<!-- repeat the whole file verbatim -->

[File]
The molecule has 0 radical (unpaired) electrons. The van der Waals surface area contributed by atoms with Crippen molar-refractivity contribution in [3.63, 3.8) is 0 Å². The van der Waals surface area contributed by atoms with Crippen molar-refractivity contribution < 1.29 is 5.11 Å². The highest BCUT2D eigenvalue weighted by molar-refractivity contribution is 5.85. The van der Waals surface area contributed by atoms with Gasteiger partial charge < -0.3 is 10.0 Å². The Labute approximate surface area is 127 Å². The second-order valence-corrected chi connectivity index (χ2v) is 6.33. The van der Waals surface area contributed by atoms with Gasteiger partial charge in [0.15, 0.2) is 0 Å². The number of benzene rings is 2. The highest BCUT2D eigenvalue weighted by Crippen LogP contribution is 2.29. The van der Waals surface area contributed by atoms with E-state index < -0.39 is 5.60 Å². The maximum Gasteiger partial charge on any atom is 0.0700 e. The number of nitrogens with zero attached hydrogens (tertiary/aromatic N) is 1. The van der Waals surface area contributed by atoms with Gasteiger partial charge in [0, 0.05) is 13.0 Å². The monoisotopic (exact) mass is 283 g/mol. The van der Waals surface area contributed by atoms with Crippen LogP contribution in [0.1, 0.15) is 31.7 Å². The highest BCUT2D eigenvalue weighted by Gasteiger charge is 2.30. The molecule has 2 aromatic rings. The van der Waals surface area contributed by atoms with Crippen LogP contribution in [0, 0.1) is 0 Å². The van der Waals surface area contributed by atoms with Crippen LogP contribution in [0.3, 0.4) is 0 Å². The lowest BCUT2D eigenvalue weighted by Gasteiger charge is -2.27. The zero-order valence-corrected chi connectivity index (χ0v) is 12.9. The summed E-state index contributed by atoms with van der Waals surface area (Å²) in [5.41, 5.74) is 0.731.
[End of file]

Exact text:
The molecule has 0 radical (unpaired) electrons. The van der Waals surface area contributed by atoms with Crippen molar-refractivity contribution in [3.63, 3.8) is 0 Å². The van der Waals surface area contributed by atoms with Crippen molar-refractivity contribution < 1.29 is 5.11 Å². The highest BCUT2D eigenvalue weighted by molar-refractivity contribution is 5.85. The van der Waals surface area contributed by atoms with Gasteiger partial charge < -0.3 is 10.0 Å². The Labute approximate surface area is 127 Å². The second-order valence-corrected chi connectivity index (χ2v) is 6.33. The van der Waals surface area contributed by atoms with Gasteiger partial charge in [0.15, 0.2) is 0 Å². The number of benzene rings is 2. The highest BCUT2D eigenvalue weighted by Crippen LogP contribution is 2.29. The van der Waals surface area contributed by atoms with E-state index < -0.39 is 5.60 Å². The maximum Gasteiger partial charge on any atom is 0.0700 e. The number of nitrogens with zero attached hydrogens (tertiary/aromatic N) is 1. The van der Waals surface area contributed by atoms with Gasteiger partial charge in [0, 0.05) is 13.0 Å². The monoisotopic (exact) mass is 283 g/mol. The van der Waals surface area contributed by atoms with Crippen LogP contribution in [0.1, 0.15) is 31.7 Å². The highest BCUT2D eigenvalue weighted by Gasteiger charge is 2.30. The molecule has 2 aromatic rings. The van der Waals surface area contributed by atoms with Crippen LogP contribution in [0, 0.1) is 0 Å². The van der Waals surface area contributed by atoms with Crippen LogP contribution in [0.3, 0.4) is 0 Å². The lowest BCUT2D eigenvalue weighted by Gasteiger charge is -2.27. The zero-order valence-corrected chi connectivity index (χ0v) is 12.9. The summed E-state index contributed by atoms with van der Waals surface area (Å²) in [5.41, 5.74) is 0.731.